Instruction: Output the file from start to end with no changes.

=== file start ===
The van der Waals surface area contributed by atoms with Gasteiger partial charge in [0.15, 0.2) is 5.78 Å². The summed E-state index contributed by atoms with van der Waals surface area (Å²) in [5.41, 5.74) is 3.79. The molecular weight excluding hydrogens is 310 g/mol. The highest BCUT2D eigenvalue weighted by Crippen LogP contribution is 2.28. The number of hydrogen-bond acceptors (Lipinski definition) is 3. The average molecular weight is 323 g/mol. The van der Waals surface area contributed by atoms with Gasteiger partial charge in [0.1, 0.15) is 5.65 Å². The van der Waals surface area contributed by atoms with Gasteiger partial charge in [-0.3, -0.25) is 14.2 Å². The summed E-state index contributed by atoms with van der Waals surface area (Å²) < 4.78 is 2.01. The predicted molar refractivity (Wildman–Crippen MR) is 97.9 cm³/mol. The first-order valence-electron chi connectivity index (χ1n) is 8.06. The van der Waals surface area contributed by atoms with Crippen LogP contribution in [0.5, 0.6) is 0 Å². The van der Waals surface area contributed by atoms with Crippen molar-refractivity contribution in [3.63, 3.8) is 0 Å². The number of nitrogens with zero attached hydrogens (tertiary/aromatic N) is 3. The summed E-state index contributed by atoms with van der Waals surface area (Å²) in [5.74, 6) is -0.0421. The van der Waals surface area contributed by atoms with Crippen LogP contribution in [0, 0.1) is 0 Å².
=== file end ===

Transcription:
The van der Waals surface area contributed by atoms with Gasteiger partial charge in [0.15, 0.2) is 5.78 Å². The summed E-state index contributed by atoms with van der Waals surface area (Å²) in [5.41, 5.74) is 3.79. The molecular weight excluding hydrogens is 310 g/mol. The highest BCUT2D eigenvalue weighted by Crippen LogP contribution is 2.28. The number of hydrogen-bond acceptors (Lipinski definition) is 3. The average molecular weight is 323 g/mol. The van der Waals surface area contributed by atoms with Gasteiger partial charge in [0.1, 0.15) is 5.65 Å². The van der Waals surface area contributed by atoms with Gasteiger partial charge in [-0.3, -0.25) is 14.2 Å². The summed E-state index contributed by atoms with van der Waals surface area (Å²) < 4.78 is 2.01. The predicted molar refractivity (Wildman–Crippen MR) is 97.9 cm³/mol. The first-order valence-electron chi connectivity index (χ1n) is 8.06. The van der Waals surface area contributed by atoms with Crippen LogP contribution in [0.5, 0.6) is 0 Å². The van der Waals surface area contributed by atoms with Crippen molar-refractivity contribution in [3.63, 3.8) is 0 Å². The number of nitrogens with zero attached hydrogens (tertiary/aromatic N) is 3. The summed E-state index contributed by atoms with van der Waals surface area (Å²) in [5.74, 6) is -0.0421. The van der Waals surface area contributed by atoms with Crippen LogP contribution in [0, 0.1) is 0 Å².